Do You Suffer from Multiple Nationality Disorder?
You may not yet have heard of the term Multiple Nationality Disorder (MND), but chances are you have felt it. As an expat, whether in the Netherlands or across the world, you are exactly that: an expatriate. As one, you have removed yourself from your home country to make a life in another. This life will have many similarities but also some pretty stark differences. Differences that will embed into your identity, causing many new emotions. These emotions do not have to be scary, intimidating, or confusing, you will come to find out. Instead, you can embrace and utilise them to your advantage.
Reverse Culture Shock
Multiple Nationality Disorder can also be defined under a different term: Reverse Culture Shock. You remember your first few moments when you moved, don’t you? Surely there were many things about your new home that operated a different way from what you were used to. In the Netherlands, this could have shown itself through commuting to your new job by bike instead of a car. Or, it could be your initiation to the infamous “Dutch directness”. Based on your experiences, such social characteristics would be rude or antagonistic. Here, though, they are part of normal conversation with no ill intent.
These are but two examples of the possible culture shock when moving to the Netherlands. Now, think about this concept in reverse. What happens when you start getting so used to this new country that the ways of your old one seem strange? Like, if you’re from the US now living in the Netherlands, the lack of health insurance for all seems pretty odd, doesn’t it? Such feelings will develop after only a few months and will only increase over time. Whether you want it or not, you now carry with you little pieces of each place where you have lived.
Tools of Discovery
The truth is, living abroad opens people up to new experiences and perspectives. It provides tools for self-discovery that one cannot utilise when remaining stationary. As an expat, you learn how to meet new challenges. You also learn how to be more open-minded, how to adjust when outside of your comfort zone, and more. Living abroad can also provide an appreciation for your home country in ways you would not otherwise have thought possible. Ways that can only happen when looking from the outside in. All these are positives and can be powerful tools in helping you achieve your dreams. Best of all, they allow for self-reinvention and will stay with you FOREVER!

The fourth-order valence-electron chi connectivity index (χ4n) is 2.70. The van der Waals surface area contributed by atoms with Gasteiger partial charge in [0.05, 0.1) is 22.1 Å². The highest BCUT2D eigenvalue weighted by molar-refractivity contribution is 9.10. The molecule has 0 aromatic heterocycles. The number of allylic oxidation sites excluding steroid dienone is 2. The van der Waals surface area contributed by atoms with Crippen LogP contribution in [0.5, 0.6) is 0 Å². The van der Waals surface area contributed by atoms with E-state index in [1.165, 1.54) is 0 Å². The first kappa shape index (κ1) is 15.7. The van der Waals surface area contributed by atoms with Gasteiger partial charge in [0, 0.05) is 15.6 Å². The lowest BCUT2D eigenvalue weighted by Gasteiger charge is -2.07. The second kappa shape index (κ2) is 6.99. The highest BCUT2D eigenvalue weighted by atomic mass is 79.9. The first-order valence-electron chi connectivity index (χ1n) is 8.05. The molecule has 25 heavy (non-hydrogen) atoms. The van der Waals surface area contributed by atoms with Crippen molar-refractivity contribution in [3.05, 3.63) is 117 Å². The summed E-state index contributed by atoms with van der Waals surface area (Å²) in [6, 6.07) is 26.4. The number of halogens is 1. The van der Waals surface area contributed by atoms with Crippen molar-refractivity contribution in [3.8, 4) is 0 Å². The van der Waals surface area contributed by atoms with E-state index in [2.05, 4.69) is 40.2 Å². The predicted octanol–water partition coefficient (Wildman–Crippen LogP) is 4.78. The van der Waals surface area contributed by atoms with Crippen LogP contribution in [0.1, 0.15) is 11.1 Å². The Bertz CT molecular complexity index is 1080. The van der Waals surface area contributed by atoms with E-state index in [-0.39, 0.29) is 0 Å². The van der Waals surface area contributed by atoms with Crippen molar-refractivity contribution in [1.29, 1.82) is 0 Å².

Embrace Your Tribe
Despite these positives, Multiple Nationality Disorder can feel lonely at times, especially at the beginning. This is due to the feeling that you now do not fit into any nationality group. Maybe so, but consider this for a moment. According to Finaccord, there will be some 87,5 million expats worldwide by 2021. With numbers like that, you can take comfort in the fact, you are definitely not alone. When 90 million others are in the same boat, well, that’s a pretty huge boat. For context, this is almost 1% of the entire world’s population. These numbers also prove that many countries are becoming more and more international. The international expat community is robust and diverse. So much so that it creates its own tribe. Though you may not feel the need to be friends with each one of them (that’s ok), having a tribe will provide comfort in times of MND blues. Some can even go as far as to say, this tribe is a nationality in itself.
Be Happy With Who You Are
In the end, though, it is all about you and being happy with who you are, tribe or not. The support of a group is great and necessary, but ultimately it is up to you to address how you feel. As a multinational, think about how few people you have known get to do what you are doing. How many people from your hometown never left, or how many have stuck with one job in one place for their whole lives. You know this doesn’t allow for personal development. You know it doesn’t allow for experience, and you know it doesn’t open perspectives. What does that all mean? Many will never reach their dreams because they do not have the life experience to do so. These experiences ONLY happen when you displace yourself, so make the most of your situation when you do. It is not about fitting in or where you’re “from” but what you are about. Allow your multinational situation to let you be the most authentic and open person you can be. You may just need a little help realising that, in fact, you are your own nationality.
Though not recongnized as an official medical condition, MND has a chance to become a certifiable personality trait en masse, and soon. So, what better time than now to address how it may affect you? One of the best ways to do this is through a life coach. A life coach can help you identify your MND and help you have it work to your advantage, reaching your dreams along the way. Utrecht’s Natália Leal is one such life and career coach. Through individual coaching and group training, Natália empowers expats to reach their full potential, Multiple Nationality Disorder or not.